A pastor who sows his or her energy in community leadership often discovers that the work returns a harvest of benefits to the congregation, community, and pastor. We do not give, one would hope, so that we might get in return, but neither do we invest our limited time and energy unless we feel it will increase our effectiveness in ministry. In my community a local radio station recently began publishing a local-events magazine in an effort to increase advertising revenue. What caught my attention was the title—What’s in It for Me? Asking “What’s in it for me?” sounds a bit selfish, but asking “What’s in it for the Kingdom?” is a pretty good question. Here are a few of the benefits to my congregation and ministry I have found through participating in community leadership.

A Sense of Connection

Any time we expand our relationships, we cut into the sense of isolation common to all human beings. The greatest benefit I have received from expanding my ministry to include community leadership is the opportunity to meet others. Whether other community leaders have become good friends or simply acquaintances, these relationships have helped me to grow. Despite our working with people, many pastors have a profound sense of isolation. Though I enjoy many close relationships within my congregation, the roles we play as pastor and congregant are always part of the equation. Sometimes it’s refreshing to step out of my pastoral role, and when I’m in community meetings, I’m like my church members—a volunteer. I can choose what I want to do and with whom I’d like to work. Even when community folk ask me for advice about their congregations, it doesn’t seem like pressure. In fact, it often helps me to know that my congregation and I share many of the same struggles as other congregations and their leaders.

A Synergy of Resources

Expanding our relationships to include those in the larger community doesn’t benefit only the pastor; it also benefits the congregation. Like pastors, congregations can become isolated in their ministries. Even the most ecumenical congregations tend to rely upon denominations or other faith-based resources for programming needs or solutions to ministry challenges. Likewise, congregations that define themselves as nondenominational community churches tend to associate and exchange ideas with similar congregations. The problem with many of these church resources is that they are still one-size-fits-all. Pastors and congregations that actively participate in the community around them often discover new non-church-based ideas and resources that are working for other entities in their community.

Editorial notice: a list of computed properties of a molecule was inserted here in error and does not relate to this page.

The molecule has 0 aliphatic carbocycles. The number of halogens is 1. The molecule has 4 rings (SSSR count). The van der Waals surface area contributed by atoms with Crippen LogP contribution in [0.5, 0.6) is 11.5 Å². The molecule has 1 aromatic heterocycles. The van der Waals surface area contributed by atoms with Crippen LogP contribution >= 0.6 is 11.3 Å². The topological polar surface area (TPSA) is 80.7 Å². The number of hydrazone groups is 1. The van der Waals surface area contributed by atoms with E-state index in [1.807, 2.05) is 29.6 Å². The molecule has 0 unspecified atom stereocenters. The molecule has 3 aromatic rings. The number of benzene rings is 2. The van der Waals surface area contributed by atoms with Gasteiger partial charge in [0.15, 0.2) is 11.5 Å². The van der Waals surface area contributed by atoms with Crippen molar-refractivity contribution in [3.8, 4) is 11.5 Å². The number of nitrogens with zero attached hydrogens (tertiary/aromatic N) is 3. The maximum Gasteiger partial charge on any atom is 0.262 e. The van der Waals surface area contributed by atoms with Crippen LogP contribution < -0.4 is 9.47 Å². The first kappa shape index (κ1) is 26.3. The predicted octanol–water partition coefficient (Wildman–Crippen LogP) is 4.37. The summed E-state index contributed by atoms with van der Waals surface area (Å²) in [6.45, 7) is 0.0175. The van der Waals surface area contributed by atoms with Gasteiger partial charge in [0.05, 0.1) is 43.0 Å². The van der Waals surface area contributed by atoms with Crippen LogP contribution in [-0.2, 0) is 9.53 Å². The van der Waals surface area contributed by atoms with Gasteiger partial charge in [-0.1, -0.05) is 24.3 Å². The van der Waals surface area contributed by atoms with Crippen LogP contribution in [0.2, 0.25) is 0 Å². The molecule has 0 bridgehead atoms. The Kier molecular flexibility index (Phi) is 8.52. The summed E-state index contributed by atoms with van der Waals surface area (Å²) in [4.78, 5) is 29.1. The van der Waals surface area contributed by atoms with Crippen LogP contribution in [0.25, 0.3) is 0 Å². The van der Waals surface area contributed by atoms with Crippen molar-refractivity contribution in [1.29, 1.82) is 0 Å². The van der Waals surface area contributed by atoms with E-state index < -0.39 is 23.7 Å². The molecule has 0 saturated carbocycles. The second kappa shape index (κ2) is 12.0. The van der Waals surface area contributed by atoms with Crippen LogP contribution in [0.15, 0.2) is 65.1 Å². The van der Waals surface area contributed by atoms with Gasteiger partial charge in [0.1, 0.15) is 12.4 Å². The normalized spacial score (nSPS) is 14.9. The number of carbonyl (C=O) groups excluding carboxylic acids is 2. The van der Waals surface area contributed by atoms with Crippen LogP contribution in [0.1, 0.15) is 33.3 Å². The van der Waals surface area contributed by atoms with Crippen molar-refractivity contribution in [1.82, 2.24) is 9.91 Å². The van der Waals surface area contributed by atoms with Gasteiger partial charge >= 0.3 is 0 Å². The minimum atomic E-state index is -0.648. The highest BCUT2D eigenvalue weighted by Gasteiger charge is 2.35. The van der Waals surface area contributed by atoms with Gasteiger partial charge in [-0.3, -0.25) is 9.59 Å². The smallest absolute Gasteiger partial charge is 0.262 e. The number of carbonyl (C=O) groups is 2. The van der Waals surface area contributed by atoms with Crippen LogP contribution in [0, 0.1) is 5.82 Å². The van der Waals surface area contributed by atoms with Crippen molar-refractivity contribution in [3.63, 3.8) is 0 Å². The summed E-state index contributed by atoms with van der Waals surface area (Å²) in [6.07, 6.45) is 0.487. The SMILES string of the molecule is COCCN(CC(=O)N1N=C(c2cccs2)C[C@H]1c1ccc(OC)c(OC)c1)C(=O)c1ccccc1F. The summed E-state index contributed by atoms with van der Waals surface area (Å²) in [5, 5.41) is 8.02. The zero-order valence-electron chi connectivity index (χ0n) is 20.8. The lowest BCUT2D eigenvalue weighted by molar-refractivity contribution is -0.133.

Sources of Inspiration

Though we pastors hope our leadership in the community is encouraging and helpful, we often find that we are inspired as much as we inspire. Like all pastors, I am continually on the lookout for ways to illustrate biblical truths through contemporary examples. I have heard from more than one source that we pastors have a problem demonstrating how our grand thoughts can be put into daily practice. An honest congregant once said to me, “Mother Teresa is a great example, but when you use her, Billy Graham, or some of those other extraordinary saints, you set the bar higher than I can jump right now.” In other words, “Can’t you talk about someone to whom I can relate?” As I move around our community, I see people who are an inspiration to me, and with their permission I share their example with others. Though most of them humbly say that their stories aren’t all that different from anyone else’s, it is precisely their courage amid everyday life that inspires.

Leadership Development

Stepping up to leadership in a different setting gives us the chance to hone our leadership skills in a personally less threatening environment. For instance, after chairing a particular United Way meeting, I left with a sense that something didn’t go quite right. I sought out a former United Way officer who had attended the meeting, shared my discomfort, and asked for his thoughts. He gently pointed out that I had run too quickly through some of the ideas brought up by others in deference to my own solution. Though his response was hard to hear, it seemed less of a threat to my professional life or personal well-being because it came from someone outside my congregation. Likewise, the kudos I received from the group when I confessed my mistake to the committee and reopened the discussion to include more ideas were easier to accept than those I receive from people who have a more personal stake in my ministry.

New Members